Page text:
"What’s in a Name?": Questioning the Idea of Olmec Origins for Jade Spoons
Jade has been long recognized by archaeologists as an important trade item among ancient Mesoamerican cultures. This is particularly true for ancient Olmec and Maya cultures where it also is seen as an indicator of social status. Unfortunately, the precocious development of Olmec society, lead many early archaeologists to an over-emphasis of Olmec influence on the Maya during the Formative Period (ca. 1000-400 BC). This is particularly noteworthy in the attribution of jade "spoons" to the Olmec, despite the lack of archaeological evidence. This paper focuses on the discovery of a jade spoon excavated at Ka'kabish, an ancient Maya site in North-Central Belize. This is one of two spoons recovered from a secure archaeological context and as such it helps further our understanding of the use and history of these objects. Based on this discovery, coupled with the limited number of other spoons that can be linked to a known site, this paper argues that these pieces should not be unquestionably attributed to the Olmec.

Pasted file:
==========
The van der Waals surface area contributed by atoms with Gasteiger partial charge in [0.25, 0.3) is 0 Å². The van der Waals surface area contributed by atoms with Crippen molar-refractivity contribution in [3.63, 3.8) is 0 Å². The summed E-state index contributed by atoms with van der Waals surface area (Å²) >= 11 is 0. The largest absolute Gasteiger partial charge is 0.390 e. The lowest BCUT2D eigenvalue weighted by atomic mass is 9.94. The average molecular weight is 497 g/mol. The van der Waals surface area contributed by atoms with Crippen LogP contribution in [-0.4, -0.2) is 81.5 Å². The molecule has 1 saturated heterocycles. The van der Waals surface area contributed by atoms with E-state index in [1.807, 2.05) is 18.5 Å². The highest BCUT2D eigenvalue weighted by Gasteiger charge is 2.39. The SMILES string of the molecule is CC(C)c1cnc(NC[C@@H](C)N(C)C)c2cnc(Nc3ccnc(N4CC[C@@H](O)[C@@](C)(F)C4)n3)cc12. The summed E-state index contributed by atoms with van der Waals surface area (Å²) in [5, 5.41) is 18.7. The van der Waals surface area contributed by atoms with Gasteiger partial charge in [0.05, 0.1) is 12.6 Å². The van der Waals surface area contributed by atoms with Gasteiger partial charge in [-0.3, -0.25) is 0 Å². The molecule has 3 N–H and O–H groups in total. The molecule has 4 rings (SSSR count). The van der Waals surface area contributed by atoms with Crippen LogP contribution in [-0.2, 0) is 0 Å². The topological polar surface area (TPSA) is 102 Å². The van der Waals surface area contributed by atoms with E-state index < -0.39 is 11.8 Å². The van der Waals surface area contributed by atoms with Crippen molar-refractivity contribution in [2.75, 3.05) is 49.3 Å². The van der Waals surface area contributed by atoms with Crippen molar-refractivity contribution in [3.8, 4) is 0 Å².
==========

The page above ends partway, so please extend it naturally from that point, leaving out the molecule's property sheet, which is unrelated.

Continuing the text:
Cite this Record
"What’s in a Name?": Questioning the Idea of Olmec Origins for Jade Spoons. Helen Haines, Kerry Sagebiel. Presented at The 81st Annual Meeting of the Society for American Archaeology, Vancouver, British Columbia. 2017 ( tDAR id: 429047)
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min long: -107.271; min lat: 12.383 ; max long: -86.353; max lat: 23.08 ;
Abstract Id(s): 14971